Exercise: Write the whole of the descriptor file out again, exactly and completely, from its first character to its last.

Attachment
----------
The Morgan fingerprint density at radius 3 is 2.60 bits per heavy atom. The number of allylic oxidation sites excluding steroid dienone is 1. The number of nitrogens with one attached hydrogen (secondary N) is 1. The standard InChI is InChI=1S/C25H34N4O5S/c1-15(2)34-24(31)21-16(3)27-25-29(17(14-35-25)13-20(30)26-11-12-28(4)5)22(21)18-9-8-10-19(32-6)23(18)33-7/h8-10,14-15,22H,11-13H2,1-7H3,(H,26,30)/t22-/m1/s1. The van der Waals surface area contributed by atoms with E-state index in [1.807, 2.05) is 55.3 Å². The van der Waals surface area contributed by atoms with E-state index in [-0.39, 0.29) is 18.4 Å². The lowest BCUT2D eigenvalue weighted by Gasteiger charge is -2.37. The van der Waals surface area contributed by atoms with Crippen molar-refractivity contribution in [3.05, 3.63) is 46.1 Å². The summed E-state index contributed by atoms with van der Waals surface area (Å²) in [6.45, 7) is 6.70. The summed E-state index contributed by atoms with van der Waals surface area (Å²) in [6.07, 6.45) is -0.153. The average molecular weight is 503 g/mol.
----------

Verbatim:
The Morgan fingerprint density at radius 3 is 2.60 bits per heavy atom. The number of allylic oxidation sites excluding steroid dienone is 1. The number of nitrogens with one attached hydrogen (secondary N) is 1. The standard InChI is InChI=1S/C25H34N4O5S/c1-15(2)34-24(31)21-16(3)27-25-29(17(14-35-25)13-20(30)26-11-12-28(4)5)22(21)18-9-8-10-19(32-6)23(18)33-7/h8-10,14-15,22H,11-13H2,1-7H3,(H,26,30)/t22-/m1/s1. The van der Waals surface area contributed by atoms with E-state index in [1.807, 2.05) is 55.3 Å². The van der Waals surface area contributed by atoms with E-state index in [-0.39, 0.29) is 18.4 Å². The lowest BCUT2D eigenvalue weighted by Gasteiger charge is -2.37. The van der Waals surface area contributed by atoms with Crippen molar-refractivity contribution in [3.05, 3.63) is 46.1 Å². The summed E-state index contributed by atoms with van der Waals surface area (Å²) in [6.45, 7) is 6.70. The summed E-state index contributed by atoms with van der Waals surface area (Å²) in [6.07, 6.45) is -0.153. The average molecular weight is 503 g/mol.